Douglass cottage termed ideal site for study center

March 06, 1995|By Andrea F. Siegel | Andrea F. Siegel,Sun Staff Writer

The Highland Beach Historical Commission wants to turn Frederick Douglass' summer cottage on the Chesapeake Bay into an archive for the study of Maryland's first private black town.

But the $600,000 price tag is too steep.

The organization wants the state to put up half. The rest would come from corporate and individual sponsors, foundation grants and, if necessary, loans.

"[The cottage] is the most significant piece of property in our community," said Raymond L. Langston, co-chairman of the organization.

The home is on the National Register of Historic Places. For the people of Highland Beach, a summer retreat about four miles south of Annapolis, buying the cottage this year would be an especially fitting way to commemorate the centennial of Douglass' death.

"It makes a lot of sense to make a transfer of this house to commemorate this," said Charles H. "Chip" Bohl, the architect who restored the cottage.

Mr. Bohl and his wife, Barbara, live in the house. Today, they will meet with state Del. Michael E. Busch, the Annapolis Democrat who chairs the House Economic Matters Committee, to find out what it will take to get the state to help finance the historical commission's purchase.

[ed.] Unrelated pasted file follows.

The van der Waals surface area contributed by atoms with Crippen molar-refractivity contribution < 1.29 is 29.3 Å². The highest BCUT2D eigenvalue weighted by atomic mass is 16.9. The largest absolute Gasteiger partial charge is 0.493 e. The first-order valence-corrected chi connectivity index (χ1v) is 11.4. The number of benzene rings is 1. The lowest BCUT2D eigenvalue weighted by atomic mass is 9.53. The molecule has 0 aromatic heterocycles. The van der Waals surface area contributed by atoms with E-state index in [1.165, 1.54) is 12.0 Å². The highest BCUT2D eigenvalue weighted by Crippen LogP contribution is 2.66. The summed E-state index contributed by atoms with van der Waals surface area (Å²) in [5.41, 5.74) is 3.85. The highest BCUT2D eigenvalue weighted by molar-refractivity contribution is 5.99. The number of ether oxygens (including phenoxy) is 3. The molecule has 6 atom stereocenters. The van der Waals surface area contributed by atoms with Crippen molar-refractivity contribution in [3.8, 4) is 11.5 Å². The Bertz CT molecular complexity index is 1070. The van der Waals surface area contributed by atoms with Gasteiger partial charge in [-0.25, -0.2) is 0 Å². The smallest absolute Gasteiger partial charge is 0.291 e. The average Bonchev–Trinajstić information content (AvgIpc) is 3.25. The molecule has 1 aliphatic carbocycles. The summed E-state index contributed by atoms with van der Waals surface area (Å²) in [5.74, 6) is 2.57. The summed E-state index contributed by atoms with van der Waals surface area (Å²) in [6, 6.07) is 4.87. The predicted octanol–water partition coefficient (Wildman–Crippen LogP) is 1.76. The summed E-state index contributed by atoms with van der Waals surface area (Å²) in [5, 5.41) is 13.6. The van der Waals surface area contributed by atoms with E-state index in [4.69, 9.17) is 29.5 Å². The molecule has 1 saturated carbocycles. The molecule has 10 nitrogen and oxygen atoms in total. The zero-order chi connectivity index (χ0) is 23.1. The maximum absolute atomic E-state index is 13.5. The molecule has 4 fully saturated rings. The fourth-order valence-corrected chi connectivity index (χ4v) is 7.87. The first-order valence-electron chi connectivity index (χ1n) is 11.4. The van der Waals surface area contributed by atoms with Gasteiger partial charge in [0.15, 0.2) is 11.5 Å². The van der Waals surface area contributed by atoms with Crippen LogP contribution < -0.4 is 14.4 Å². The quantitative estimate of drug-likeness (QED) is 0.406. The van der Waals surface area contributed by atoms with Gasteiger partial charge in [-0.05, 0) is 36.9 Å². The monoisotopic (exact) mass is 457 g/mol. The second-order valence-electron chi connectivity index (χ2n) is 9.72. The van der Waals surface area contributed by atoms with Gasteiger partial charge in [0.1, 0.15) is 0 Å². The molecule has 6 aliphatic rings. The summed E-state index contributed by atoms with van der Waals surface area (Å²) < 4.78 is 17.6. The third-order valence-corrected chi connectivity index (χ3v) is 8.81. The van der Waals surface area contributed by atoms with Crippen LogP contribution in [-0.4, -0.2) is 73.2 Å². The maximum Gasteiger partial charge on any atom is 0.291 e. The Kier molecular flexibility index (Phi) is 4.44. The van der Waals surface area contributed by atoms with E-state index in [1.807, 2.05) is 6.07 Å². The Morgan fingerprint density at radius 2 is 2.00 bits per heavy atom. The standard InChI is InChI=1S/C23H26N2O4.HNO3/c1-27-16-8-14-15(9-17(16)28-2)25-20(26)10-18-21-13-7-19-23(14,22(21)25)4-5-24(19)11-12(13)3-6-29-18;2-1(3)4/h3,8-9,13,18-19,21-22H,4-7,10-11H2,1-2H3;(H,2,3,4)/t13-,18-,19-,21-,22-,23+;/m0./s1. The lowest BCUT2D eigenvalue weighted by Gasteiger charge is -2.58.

Douglass' son, Charles, and daughter-in-law Laura founded Highland Beach in 1893 as a summer sanctuary where African-American families and their friends could gather without fear of racial prejudice.

The town was incorporated in 1922. Most of its homes are still owned by descendants of the original owners. Some have turned the homes into year-round residences.

Though the cottage is known as Frederick Douglass' summer home, the abolitionist and statesman never lived there. He did help design the cottage, though.

The Bohls bought the house, located where the Blackwalnut Creek winds into the Chesapeake Bay, from the Douglass family in 1986 for $70,000. It was in such sad shape that the roof of the first-floor porch collapsed soon after the Bohls took possession.

They put about $100,000 into restoration. That doesn't include Mr. Bohl's work. He numbered each board of siding, designed a modern kitchen and supervised 1 1/2 years of renovation.

They had to raise the cottage four feet to remove it from the flood plain. It now sits on a knoll of fill dirt. They scraped paint to find the original colors, re-created the khaki-tinted sand exterior with windows trimmed in maroon and forest green. The interior has the original pine paneling. Yet, it remains a hard place to sell.

The home has been on and off the real estate market for about three years at an asking price of about $600,000. The state assessed it at $231,630 last year.

Historic value, said J. Rodney Little, the state's assistant secretary for historical and cultural programs, "is in the eye of the beholder." The state does not appraise for historic value unless it is buying the property.

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